Historically some babies did not have easy access to hearing screening, such as can be the case with an out of hospital birth. Michigan EHDI staff has worked diligently in partnership with midwives all over the state on this matter to ensure these babies have access to hearing screenings so that these babies are not missed.
How is Newborn Hearing Screening Done?
Newborn hearing screening does not require the infant’s active participation. Unlike the hearing tests done with older children and adults, babies do not have to raise their hands in response to a beep. While the baby is quiet and asleep, (this is vitally important for successful screens) computerized equipment measures responses to a series of tones and evaluates the baby’s hearing. The testing is simplified so that a variety of individuals with training can effectively screen babies. The testing is not uncomfortable and is best done with the baby sound asleep.
Where can a Baby's Hearing Be Screened?
Michigan babies born out of a hospital setting have access to hearing screening through a variety of ways. Midwives may refer the family to a local community site which has the proper equipment and trained personnel who can perform newborn hearing screenings. These are located in a variety of settings, including hospital nurseries, audiology offices, primary care clinics, public health departments, and intermediate school districts. In addition, midwives who have undergone hearing screening training and have access or an agreement with a HOST site may perform their own screenings, or have a trained associate perform the screening for them. They can also refer their families to another midwife or to a HOST site either of whom can access an AABR machine.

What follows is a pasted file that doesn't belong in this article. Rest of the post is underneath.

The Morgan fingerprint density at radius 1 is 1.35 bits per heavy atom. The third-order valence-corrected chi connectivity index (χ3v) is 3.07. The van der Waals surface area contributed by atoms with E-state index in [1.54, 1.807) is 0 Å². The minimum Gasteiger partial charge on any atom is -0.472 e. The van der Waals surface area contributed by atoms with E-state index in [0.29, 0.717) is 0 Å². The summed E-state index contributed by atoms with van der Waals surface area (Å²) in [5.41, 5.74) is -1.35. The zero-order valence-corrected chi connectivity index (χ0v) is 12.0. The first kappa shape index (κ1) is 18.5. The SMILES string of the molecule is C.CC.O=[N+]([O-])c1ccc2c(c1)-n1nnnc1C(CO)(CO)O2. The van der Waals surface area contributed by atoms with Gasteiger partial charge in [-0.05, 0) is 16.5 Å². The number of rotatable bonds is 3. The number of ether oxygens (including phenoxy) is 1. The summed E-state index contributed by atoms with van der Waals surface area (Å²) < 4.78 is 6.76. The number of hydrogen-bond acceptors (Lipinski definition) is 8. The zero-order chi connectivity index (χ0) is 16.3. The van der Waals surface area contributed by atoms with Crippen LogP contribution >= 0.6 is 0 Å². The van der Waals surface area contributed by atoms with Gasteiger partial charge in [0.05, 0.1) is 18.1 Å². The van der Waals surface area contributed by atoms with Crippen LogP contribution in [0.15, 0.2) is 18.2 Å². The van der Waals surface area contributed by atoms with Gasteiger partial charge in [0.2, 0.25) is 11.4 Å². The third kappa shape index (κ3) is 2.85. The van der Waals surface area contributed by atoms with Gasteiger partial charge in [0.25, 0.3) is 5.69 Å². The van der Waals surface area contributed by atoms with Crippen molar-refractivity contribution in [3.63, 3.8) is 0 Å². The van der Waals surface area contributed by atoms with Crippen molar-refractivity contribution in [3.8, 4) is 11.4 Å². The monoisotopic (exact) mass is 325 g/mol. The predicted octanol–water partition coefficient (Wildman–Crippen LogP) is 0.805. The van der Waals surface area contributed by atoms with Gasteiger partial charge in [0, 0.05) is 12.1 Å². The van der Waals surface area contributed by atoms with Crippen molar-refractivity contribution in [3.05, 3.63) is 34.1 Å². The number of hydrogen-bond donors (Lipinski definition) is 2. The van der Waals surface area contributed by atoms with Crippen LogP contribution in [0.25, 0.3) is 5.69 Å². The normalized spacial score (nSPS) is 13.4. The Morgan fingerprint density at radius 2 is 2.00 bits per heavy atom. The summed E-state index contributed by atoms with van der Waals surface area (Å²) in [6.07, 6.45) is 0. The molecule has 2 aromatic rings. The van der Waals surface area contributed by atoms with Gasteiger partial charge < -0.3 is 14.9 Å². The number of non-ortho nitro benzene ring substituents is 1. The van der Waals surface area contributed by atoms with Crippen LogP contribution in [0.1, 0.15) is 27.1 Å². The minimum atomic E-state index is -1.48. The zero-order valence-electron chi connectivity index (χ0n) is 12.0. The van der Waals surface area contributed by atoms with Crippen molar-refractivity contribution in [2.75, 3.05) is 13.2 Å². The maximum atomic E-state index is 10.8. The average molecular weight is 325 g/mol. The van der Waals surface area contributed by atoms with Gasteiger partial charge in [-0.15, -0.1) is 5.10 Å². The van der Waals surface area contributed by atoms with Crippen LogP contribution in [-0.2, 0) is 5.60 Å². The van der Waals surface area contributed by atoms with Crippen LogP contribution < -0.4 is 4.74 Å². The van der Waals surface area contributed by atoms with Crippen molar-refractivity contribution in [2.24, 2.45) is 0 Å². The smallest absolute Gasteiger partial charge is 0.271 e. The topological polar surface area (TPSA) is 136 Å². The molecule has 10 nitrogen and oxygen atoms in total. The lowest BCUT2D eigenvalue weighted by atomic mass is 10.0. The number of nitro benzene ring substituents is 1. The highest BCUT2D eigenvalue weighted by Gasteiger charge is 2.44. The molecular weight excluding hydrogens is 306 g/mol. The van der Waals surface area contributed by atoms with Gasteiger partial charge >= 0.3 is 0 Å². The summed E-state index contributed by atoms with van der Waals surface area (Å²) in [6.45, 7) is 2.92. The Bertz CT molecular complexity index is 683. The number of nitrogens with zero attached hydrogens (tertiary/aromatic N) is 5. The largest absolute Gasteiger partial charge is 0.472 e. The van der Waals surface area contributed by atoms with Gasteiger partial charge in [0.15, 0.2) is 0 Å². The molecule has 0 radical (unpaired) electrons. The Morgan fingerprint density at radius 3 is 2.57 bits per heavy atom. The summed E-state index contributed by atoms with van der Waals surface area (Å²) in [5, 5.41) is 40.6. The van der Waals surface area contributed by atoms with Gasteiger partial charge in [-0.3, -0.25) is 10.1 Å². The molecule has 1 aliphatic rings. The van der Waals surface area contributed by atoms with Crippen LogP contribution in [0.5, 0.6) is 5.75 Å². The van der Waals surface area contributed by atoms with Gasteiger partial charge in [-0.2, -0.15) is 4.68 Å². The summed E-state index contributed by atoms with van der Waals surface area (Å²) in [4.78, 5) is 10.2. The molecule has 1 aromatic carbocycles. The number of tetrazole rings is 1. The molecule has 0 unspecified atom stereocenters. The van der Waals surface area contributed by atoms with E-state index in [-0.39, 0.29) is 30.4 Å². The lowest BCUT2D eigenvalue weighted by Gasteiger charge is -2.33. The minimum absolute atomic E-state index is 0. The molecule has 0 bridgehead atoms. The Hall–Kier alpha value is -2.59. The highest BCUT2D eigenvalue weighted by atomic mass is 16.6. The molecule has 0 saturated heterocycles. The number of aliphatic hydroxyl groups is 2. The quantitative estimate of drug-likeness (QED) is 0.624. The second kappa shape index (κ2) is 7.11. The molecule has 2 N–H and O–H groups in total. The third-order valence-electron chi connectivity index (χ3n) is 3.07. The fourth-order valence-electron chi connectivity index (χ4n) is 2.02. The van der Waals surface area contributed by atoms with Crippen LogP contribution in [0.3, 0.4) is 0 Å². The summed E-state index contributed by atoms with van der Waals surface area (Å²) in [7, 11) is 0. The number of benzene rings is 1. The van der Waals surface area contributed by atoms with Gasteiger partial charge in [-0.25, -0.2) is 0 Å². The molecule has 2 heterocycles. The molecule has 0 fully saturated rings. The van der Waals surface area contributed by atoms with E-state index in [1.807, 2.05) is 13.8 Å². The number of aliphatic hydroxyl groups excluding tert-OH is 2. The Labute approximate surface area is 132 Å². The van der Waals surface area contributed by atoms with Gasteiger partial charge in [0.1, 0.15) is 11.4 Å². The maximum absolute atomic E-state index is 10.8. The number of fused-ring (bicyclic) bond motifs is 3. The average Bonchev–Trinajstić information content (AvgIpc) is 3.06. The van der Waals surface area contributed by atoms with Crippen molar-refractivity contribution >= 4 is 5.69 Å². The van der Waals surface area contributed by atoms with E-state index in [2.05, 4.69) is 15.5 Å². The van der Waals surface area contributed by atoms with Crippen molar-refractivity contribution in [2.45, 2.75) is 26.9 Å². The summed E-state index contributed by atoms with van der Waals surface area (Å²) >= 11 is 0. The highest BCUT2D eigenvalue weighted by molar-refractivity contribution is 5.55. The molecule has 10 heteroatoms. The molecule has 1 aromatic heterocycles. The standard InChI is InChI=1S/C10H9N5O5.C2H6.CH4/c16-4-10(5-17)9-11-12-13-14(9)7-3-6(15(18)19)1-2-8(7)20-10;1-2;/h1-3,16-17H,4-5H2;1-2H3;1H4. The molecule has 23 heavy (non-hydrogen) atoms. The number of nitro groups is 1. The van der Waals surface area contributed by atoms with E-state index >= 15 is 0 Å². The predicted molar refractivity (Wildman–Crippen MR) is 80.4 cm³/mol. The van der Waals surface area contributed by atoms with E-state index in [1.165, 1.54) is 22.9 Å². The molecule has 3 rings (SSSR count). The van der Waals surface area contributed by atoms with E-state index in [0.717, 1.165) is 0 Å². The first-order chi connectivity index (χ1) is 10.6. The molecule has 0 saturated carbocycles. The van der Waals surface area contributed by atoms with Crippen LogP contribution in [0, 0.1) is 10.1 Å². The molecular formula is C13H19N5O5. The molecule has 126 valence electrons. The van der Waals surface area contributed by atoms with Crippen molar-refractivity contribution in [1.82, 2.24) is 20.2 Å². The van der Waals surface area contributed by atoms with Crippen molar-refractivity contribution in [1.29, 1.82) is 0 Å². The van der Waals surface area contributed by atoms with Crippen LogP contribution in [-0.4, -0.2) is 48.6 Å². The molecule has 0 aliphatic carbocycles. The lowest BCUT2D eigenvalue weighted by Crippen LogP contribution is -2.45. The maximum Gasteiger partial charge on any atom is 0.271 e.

How does the MI-EHDI- Midwife Equipment Distribution Program work?
The Carls Foundation provided a grant to Michigan Coalition for Deaf, Hard of Hearing and DeafBlind People (MCDHHDBP or The Coalition) who purchased and own the machines. MCDHHDBP partners with the MI-EHDI program to distribute them to midwives and or midwife-friendly centers that have undergone proper training, have agreed to follow state protocols, sign an agreement with the MCDHHDBP and report the results of all their screens to EHDI within 14 days. The grant provided initial funding for the hearing screening equipment, calibration for three years, initial supplies, training costs. In addition, a partnership with Central Michigan University Audiology department assists in providing training personnel for this project. To ensure longevity of the project, participating midwives will be collecting nominal fees from parents to pay the Coalition to ensure ongoing maintenance and supplies for new babies.